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Do You Remember?

This activity is perfect for reminding interviewers how important observation, remembering, note-taking, and group sharing is to the interviewing process. This activity, adapted from a childhood party game, is a quick, yet effective way to make these points.

Suggested Time: 30 minutes

Materials Needed:

  • Tray
  • Cloth to cover the tray of 25 items
  • 50 miscellaneous items such as a ball, fingernail file, hat, lipstick, mirror, key, toy, picture, candle, pen, orange, etc.
  • Paper and pencil/pen
  • Timekeeper showing seconds
  • Fabulous prizes – optional

1. Prepare a tray of 25 items. Cover the tray with a cloth.
2. Tell participants that you are going to show them a tray of items and they should remember as many items as they can without writing on a sheet of paper.
3. Show the tray with 25 items for 60 seconds. Then talk to the group about anything for about 1 minute.
4. Have participants write down as many items as they can remember.
5. Reveal the items on the tray and determine how many correct items participants listed.
6. Do the activity again, allowing participants to take notes.
7. Show the tray with 25 different items for 30 seconds.
8. Allow participants to make a list from their notes. Have them count the number of items listed.
9. Then have participants divide into groups of 4 and combine their lists. Note the number of items listed by the group.
10. Reveal the new items on the tray and determine how many correct items participants and their groups listed in the 30-second viewing.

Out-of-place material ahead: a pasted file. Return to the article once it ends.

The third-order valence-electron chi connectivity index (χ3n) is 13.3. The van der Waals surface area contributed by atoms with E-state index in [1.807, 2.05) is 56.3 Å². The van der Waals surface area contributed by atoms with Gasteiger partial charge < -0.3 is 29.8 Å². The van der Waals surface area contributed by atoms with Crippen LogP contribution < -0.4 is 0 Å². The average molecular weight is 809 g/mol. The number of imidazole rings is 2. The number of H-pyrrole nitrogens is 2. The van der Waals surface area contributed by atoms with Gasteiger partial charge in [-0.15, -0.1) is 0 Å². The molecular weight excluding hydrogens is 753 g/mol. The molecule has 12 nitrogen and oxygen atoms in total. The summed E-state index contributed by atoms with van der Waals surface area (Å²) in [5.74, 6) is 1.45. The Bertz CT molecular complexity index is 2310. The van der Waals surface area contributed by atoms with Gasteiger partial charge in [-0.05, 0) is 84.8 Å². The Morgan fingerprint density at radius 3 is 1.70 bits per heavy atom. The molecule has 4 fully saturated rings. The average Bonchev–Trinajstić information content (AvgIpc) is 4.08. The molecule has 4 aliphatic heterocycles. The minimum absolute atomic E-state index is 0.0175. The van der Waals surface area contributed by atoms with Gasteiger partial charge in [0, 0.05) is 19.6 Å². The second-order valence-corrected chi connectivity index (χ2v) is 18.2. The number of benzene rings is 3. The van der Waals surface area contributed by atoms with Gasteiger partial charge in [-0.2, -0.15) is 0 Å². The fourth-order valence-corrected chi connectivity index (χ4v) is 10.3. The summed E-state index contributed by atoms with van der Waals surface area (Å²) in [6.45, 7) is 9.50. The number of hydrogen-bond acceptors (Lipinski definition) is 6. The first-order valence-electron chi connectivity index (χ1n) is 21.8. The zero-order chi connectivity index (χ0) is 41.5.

11. Consider giving “fabulous” prizes to the “winners,” such as blow bubbles or whistles – anything from a “Dime Store” – or should I say “Dollar Store”?!?   12. Note that:

  •  Most participants will be able to write more items in half the time (30 seconds) than when they had 60 seconds and were only able to list their ideas after distracting talk.
  • Participants will be able to list more as a group.

13. Ask participants why they think you had them do this activity. Point out that:

  •  Taking notes improves our recall and ability to evaluate; therefore, they should take notes during the interview process. Note taking helps us remember key points we might easily have forgotten when we finally have time to consider the interviewee’s qualifications.
  • Working in groups improves our recall and ability to evaluate; therefore, consider interviewing potential candidates in a small group or team. Having other interested parties (other interviewers) participate in the interview process can increase the quality and quantity of information remembered by getting input from multiple interviewers.



Author: Susan Gamel Otto

Source: Susan Gamel Otto 859-292-0095 creates Facilitator and Participant Guides for internal trainers to facilitate in their organization, emphasizing adult learning through the use of stimulating activities and games. Check out the sample Business Ethics module on the website.

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